The subtitle encapsulates the subject succinctly – a historical overview of tramways in Britain and Ireland. It takes us from the pioneering but unique Oystermouth Tramway of 1807 to the horse-drawn systems which began to proliferate in urban areas from the 1860s, through experiments with steam and cable haulage and then, from the 1880s, electrification, which proved to be the optimal form of motive power for street railways – clean, quiet and able to move large numbers of people quickly. Much of the technology and some of the hardware came from the USA. The involvement of both private companies and municipal authorities is explained, each town’s system a result of local conditions and politics and often with no co-ordination or co-operation with neighbouring districts. Hence in the 11-mile route between Bradford and Huddersfield there were three different track gauges on the systems of three different local authorities.
With fares deliberately kept low and concessionary workmen’s tickets available, trams enabled the working classes to move out of the inner cities. Some more enlightened local authorities saw that affordable urban transport and social housing should be provided in parallel. Private tramway companies were motivated by profit and some of these built lines in anticipation of development gains.
However, by the 1930s, many systems were in need of major investment which was seldom forthcoming. The motor bus and trolley bus were often perceived as cheaper and more flexible alternatives. Over the next 30 years the trams throughout Britain were gradually replaced, only Blackpool retaining much of its municipal system. No thought was given at that time to the harmful effects of pollution from internal combustion engines and no-one at that time could foresee the future effects of growing private car ownership.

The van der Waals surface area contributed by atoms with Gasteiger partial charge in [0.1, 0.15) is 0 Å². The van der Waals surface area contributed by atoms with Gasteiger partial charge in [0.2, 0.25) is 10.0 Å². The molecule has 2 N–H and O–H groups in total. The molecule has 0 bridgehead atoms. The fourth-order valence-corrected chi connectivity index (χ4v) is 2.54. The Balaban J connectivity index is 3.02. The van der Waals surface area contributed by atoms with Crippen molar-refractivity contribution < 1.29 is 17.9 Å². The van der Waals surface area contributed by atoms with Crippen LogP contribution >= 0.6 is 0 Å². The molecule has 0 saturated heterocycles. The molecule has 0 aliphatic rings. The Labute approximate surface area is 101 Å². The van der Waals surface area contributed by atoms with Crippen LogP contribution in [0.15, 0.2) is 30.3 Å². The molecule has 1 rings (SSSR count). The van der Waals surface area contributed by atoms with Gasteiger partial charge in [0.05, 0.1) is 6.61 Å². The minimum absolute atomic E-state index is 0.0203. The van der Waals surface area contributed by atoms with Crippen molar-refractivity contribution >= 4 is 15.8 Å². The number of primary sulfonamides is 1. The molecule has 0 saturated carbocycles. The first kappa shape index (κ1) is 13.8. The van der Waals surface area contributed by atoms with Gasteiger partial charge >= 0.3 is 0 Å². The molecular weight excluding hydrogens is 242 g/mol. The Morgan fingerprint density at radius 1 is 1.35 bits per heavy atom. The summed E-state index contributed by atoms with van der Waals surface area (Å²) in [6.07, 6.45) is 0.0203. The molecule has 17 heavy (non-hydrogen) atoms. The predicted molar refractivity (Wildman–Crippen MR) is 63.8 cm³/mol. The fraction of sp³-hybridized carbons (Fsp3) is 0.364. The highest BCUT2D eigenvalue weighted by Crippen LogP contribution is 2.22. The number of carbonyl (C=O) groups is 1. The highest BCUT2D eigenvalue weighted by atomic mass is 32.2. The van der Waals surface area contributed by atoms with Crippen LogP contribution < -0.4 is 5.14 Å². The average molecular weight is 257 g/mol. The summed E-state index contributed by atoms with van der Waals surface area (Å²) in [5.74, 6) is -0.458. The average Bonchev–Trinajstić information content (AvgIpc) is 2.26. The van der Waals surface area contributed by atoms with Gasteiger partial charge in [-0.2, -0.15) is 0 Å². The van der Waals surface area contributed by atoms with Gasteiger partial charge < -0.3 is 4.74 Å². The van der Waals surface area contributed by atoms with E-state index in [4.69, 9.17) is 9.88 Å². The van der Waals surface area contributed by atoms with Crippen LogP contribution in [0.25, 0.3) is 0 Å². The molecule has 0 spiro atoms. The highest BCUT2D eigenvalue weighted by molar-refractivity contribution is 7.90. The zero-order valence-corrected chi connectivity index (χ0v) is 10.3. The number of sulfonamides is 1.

By the 1970s there began a gradual realisation that cities and towns were clogging up with cars, while other forms of public transport were in decline. A modest revival began although the cost and complexity of building new street tramways was a major barrier. Nevertheless, 10 ‘light rail’ systems are now operational in major cities around the UK and Ireland. All are popular and well used and, as before, local approaches have varied so that each system has its own unique characteristics.
This is a well-written, beautifully illustrated and produced overview of tramway history. Although not drawn from primary sources it is authoritative and comprehensive. The author is clearly aware of the literature, including the academic side.
From Rails in the Road to Railways in the Landscape by Gordon Biddle, another beautifully presented volume from Pen & Sword Transport, retailing at £25.
Perhaps as much about geography as history, this eminently readable book takes its cue from the work of WG Hoskins and Jack Simmons, and appears to have grown out of a chapter that Gordon contributed to the RCHS book How Railways Changed Britain. It presents a comprehensive overview of the ways in which railways transformed the British landscape. In town and village, countryside and coast, the railway transformed the landscape in many ways, both directly and indirectly. This study ranges from the earliest days of wagonways right up to the present. It considers the building types associated with railways and the changing materials and styles of architecture employed over time. Settlements created or expanded by the railway are examined, as is the ongoing impact on the landscape of both operational and abandoned railways. Finally, the London & Birmingham railway is taken as a case study, comparing its current visual appearance and impact with the line as recorded in JC Bourne’s lithographs.